A Deep Breath, Kids
By Randi Bjornstad
Published: Monday, Feb 7, 2011 05:01AM
On the back covers of her three new children’s books, Janai Lowenstein sums herself up this way:
“Preschool prevention pioneer and advocate for 35 years, lives in the forest in Drain, Oregon. Homeschooling mother; outrageously fun grandmother; married for 35 years; award-winning kids’ TV and school programs; watermelon seed spitting champion; international speaker; published author; University of Oregon instructor on substance abuse prevention for preschool; and a darn good cook!”
That cheery description notwithstanding, success has been a long time coming for Lowenstein. Even with her unflagging enthusiasm and indefatigable promotion, Lowenstein believes that the message that she’s been propounding for decades — teaching very young children the tools they need to control negative emotions, calm themselves and make good behavior choices — finally might be getting the boost it needs to really take off.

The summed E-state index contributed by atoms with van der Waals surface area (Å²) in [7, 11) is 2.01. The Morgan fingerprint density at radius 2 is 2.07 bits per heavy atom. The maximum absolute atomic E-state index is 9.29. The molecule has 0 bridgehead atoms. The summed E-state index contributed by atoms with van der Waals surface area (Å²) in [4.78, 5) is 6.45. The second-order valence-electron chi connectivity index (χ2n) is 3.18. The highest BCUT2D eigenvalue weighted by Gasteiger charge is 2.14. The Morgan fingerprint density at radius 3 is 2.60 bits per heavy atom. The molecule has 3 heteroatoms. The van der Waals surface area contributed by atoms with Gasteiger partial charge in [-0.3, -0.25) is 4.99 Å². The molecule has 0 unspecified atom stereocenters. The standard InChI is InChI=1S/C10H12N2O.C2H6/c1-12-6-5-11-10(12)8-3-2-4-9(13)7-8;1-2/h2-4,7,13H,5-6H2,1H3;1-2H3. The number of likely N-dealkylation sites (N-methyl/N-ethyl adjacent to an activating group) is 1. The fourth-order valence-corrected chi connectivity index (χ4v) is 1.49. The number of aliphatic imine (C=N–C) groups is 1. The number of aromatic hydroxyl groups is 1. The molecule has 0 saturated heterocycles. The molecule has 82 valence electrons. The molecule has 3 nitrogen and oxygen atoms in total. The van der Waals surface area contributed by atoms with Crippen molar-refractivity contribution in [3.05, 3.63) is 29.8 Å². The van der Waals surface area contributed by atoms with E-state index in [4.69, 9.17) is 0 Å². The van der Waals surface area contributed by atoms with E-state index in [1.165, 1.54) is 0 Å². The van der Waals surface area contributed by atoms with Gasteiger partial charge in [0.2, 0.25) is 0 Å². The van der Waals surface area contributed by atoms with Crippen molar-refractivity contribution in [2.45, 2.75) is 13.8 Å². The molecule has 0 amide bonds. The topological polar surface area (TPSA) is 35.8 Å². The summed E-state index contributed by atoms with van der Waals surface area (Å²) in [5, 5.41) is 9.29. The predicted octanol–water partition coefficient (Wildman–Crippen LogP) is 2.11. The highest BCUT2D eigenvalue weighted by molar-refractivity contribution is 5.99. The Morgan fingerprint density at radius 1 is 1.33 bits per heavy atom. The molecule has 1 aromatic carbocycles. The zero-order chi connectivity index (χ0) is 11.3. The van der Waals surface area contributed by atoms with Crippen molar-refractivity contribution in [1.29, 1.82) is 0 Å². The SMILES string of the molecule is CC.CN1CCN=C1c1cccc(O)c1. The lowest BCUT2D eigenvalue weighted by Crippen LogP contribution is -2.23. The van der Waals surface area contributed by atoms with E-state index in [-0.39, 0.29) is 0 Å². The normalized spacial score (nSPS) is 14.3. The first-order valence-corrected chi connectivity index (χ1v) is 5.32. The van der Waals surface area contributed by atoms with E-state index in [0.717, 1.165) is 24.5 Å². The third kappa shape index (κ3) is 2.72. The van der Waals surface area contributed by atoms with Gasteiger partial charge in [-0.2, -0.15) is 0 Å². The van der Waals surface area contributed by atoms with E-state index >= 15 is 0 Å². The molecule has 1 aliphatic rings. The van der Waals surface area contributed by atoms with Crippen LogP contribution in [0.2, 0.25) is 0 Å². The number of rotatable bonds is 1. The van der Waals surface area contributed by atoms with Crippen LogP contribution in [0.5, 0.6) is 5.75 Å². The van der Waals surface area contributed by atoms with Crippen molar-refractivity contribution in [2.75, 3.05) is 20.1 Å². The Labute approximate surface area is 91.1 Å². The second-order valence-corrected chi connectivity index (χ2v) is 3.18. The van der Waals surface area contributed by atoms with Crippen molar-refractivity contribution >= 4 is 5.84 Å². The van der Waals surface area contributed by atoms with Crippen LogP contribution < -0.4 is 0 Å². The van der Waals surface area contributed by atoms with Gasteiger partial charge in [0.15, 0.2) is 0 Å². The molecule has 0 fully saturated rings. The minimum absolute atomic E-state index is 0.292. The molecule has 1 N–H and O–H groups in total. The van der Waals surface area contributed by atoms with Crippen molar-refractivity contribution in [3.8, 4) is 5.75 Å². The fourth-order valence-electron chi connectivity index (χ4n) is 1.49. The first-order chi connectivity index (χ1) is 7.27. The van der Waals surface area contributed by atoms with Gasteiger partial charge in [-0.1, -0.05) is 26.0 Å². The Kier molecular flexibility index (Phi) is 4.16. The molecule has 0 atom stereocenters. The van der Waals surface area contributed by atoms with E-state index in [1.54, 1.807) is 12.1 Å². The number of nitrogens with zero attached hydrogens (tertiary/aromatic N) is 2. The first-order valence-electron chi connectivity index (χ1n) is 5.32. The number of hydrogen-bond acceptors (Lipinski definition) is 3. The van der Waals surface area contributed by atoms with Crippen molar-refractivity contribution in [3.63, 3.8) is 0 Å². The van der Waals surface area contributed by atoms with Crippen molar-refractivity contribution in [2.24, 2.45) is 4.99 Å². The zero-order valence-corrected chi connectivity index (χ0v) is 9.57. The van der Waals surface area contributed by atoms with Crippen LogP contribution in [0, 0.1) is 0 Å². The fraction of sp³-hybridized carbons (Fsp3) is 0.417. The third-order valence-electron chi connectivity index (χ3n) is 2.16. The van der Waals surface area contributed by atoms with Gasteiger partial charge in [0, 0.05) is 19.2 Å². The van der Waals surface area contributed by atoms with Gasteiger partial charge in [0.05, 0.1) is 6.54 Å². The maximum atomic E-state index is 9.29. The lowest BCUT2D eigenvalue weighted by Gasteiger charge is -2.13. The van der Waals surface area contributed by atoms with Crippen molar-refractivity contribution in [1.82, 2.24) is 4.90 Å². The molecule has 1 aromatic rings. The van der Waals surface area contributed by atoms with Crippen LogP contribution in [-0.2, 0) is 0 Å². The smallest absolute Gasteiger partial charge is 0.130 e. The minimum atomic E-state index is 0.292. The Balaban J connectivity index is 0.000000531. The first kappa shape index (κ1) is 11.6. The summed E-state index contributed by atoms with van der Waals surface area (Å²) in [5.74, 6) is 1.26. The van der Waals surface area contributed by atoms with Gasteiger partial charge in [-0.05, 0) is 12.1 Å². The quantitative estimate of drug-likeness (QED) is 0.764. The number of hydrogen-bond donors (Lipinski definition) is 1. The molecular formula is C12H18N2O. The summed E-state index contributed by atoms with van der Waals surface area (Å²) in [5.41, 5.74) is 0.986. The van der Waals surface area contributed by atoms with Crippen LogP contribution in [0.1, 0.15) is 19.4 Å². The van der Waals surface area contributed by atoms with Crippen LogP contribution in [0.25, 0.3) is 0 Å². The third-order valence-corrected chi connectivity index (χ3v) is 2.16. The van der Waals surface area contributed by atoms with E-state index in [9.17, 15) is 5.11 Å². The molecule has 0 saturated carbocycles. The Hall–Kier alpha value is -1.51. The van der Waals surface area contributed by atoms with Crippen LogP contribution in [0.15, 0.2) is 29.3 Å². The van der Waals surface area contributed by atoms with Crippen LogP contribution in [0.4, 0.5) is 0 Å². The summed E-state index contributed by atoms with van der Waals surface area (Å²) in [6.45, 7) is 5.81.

Lowenstein just learned that the Hawn Foundation, started by actress and mother Goldie Hawn and dedicated to “creating a world where children thrive,” will list her books as recommended reading for children, parents and teachers on its website (www.thehawnfoundation.org).
“I was attracted to the books because of the positive messages they convey to children,” says Marc Meyer, the foundation’s director of educational programs and initiatives. “This is very much in keeping with the foundational underpinnings of MindUP, the signature social and emotional learning program of the Hawn Foundation.”
In fact, the two efforts — one by a famous Hollywood celebrity and the other by a small-town visionary — seem like two peas in a pod for the intent, if not for the amount of resources available to promote them.